Sending email is one of the most common tasks online, whether for personal or business communication. Behind the scenes, email relies on a protocol called SMTP (Simple Mail Transfer Protocol) to send messages across the internet. But what exactly is SMTP and can it directly send emails by itself?Key Takeaway: SMTP is the protocol that defines communication between mail servers to send and route email messages. By itself, SMTP cannot send email – a mail client and server are needed to compose the email content and use SMTP to transfer it between servers to the recipient.
How SMTP Works in Sending Email
SMTP is a set of communication guidelines that allow mail servers to send and receive email messages. Here is a simplified overview:
- A mail client (e.g. Gmail, Outlook) is used to write and compose an email message
- The client connects to an SMTP mail server provided by the email service
- The client uses SMTP to send the email content to the SMTP mail server
- The SMTP mail server determines the recipient’s mail server address
- It opens an SMTP connection to the recipient’s mail server
- The message is transferred using the SMTP connection
- The receiving SMTP server delivers the message to the recipient’s inbox
So in summary, the client composes the email while the mail and SMTP servers handle transferring the content between services behind the scenes. SMTP itself does not send the actual email – it facilitates the transfer of messages composed on a client over the internet.
Components Needed to Send Email
To send email, the main components involved in the process include:
- Mail Client – The software or application used to compose, read and organize email messages. Examples include Gmail, Outlook, Apple Mail.
- SMTP Server – A server that connects to other mail servers to send and relay outgoing mail using SMTP protocols. It does not compose messages.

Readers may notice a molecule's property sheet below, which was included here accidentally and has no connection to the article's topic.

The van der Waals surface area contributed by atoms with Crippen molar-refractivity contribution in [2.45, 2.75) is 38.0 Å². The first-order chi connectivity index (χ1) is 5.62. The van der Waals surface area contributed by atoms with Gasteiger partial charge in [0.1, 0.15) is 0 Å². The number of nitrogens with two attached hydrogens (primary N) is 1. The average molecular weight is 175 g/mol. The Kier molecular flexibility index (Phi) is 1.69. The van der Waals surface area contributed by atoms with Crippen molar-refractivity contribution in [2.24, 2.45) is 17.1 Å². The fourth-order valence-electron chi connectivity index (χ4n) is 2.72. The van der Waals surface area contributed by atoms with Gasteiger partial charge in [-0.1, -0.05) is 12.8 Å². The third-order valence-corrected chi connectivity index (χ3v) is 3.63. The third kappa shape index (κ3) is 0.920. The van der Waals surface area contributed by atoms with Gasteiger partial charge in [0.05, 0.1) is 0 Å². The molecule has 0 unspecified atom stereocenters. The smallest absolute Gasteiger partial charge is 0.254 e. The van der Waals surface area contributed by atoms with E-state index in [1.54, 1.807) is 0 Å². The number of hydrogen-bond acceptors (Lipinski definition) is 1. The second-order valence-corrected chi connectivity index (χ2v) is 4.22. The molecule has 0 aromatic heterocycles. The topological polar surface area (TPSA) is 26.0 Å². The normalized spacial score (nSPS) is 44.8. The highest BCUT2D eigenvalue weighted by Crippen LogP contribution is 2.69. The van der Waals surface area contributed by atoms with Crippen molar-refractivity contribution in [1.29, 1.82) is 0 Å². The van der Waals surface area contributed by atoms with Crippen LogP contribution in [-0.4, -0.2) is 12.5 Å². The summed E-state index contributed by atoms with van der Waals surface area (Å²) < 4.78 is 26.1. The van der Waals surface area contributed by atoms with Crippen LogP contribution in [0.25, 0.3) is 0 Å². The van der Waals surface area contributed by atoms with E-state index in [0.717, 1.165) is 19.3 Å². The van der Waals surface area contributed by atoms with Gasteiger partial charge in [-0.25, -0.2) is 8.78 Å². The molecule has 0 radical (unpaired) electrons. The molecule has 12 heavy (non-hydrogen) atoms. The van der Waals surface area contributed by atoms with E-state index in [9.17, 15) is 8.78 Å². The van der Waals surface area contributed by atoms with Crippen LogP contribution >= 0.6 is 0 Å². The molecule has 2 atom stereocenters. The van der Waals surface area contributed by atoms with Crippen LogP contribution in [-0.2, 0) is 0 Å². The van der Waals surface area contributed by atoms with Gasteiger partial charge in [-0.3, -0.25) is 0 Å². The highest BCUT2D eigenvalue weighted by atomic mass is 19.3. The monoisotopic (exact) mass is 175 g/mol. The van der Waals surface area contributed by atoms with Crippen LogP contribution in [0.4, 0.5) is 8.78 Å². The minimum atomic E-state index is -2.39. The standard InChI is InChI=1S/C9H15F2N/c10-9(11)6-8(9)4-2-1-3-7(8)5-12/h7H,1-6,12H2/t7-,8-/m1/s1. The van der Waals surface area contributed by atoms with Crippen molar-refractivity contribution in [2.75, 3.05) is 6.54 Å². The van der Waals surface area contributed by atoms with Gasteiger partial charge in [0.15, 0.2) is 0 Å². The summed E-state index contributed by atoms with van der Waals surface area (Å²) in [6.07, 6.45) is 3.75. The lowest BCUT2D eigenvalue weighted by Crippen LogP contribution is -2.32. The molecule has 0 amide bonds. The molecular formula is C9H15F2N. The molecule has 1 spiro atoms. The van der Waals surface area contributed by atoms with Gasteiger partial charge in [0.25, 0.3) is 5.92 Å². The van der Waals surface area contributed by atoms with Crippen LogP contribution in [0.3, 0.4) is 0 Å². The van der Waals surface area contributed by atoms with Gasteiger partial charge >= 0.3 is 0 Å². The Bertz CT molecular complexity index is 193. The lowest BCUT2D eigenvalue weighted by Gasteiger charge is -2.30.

- Mail Server – Receives, stores and delivers the messages to mailboxes. Popular mail servers include Exchange, Google Mail, IBM Domino.
- Internet Connectivity – Email relies on internet connections to communicate between servers and clients.
The mail client creates the email content, then uses its designated SMTP server to transfer the content through various mail servers until it reaches the recipient’s mailbox on their designated system.
Key SMTP Communication Commands
SMTP uses client-server architecture to define the communication process between source and destination mail servers:
- The client SMTP server initiates a connection and session with the destination server
- Commands are issued back and forth to authenticate, send the message, confirm receipt
- Then the SMTP session is ended
Some key SMTP commands include:
- EHLO – Identify client SMTP server to the receiver
- AUTH – Authenticate through login credentials
- MAIL FROM – Specify sender email address
- RCPT TO – Specify recipient email address
- DATA – Send contents of message
- QUIT – Close the SMTP session
These SMTP commands allow the two servers to transfer emails between certified parties before securely ending the connection.
Can Humans Use SMTP Directly?
SMTP is mainly designed as a server-to-server protocol – not meant for direct use by human users. However, technically advanced users can manually connect to SMTP servers using tools like Telnet or OpenSSL to send raw SMTP messages.
But there are significant challenges around properly formatting messages, manually implementing encryption mechanisms like SMTP SSL/TLS, authentication etc. So it is complex for the average user to send SMTP mail directly.
Advantages of SMTP Protocol
Some key advantages of using the SMTP protocol for email delivery include:
- Universal – SMTP is the standard protocol supported by essentially all public email service providers and networks. This universal compatibility lets any SMTP mail server communicate with any other on the internet.
- Interoperable – Servers and clients from different vendors and technologies can exchange emails seamlessly with SMTP protocol acting as the common language to transfer messages reliably between disparate systems.
- Flexible – SMTP handles email transfer tasks while leaving the composing and mailbox storage to specialized mail client and server applications respectively. This separation of concerns provides flexibility.
- Reliable – Has resilience features such as retries, timed responses, validation checks to function reliably even when network issues occur.
These SMTP benefits have helped email remain a convenient, universally accessible and efficient communication mechanism for the last few decades.
Disadvantages of SMTP
However, SMTP does have some downsides: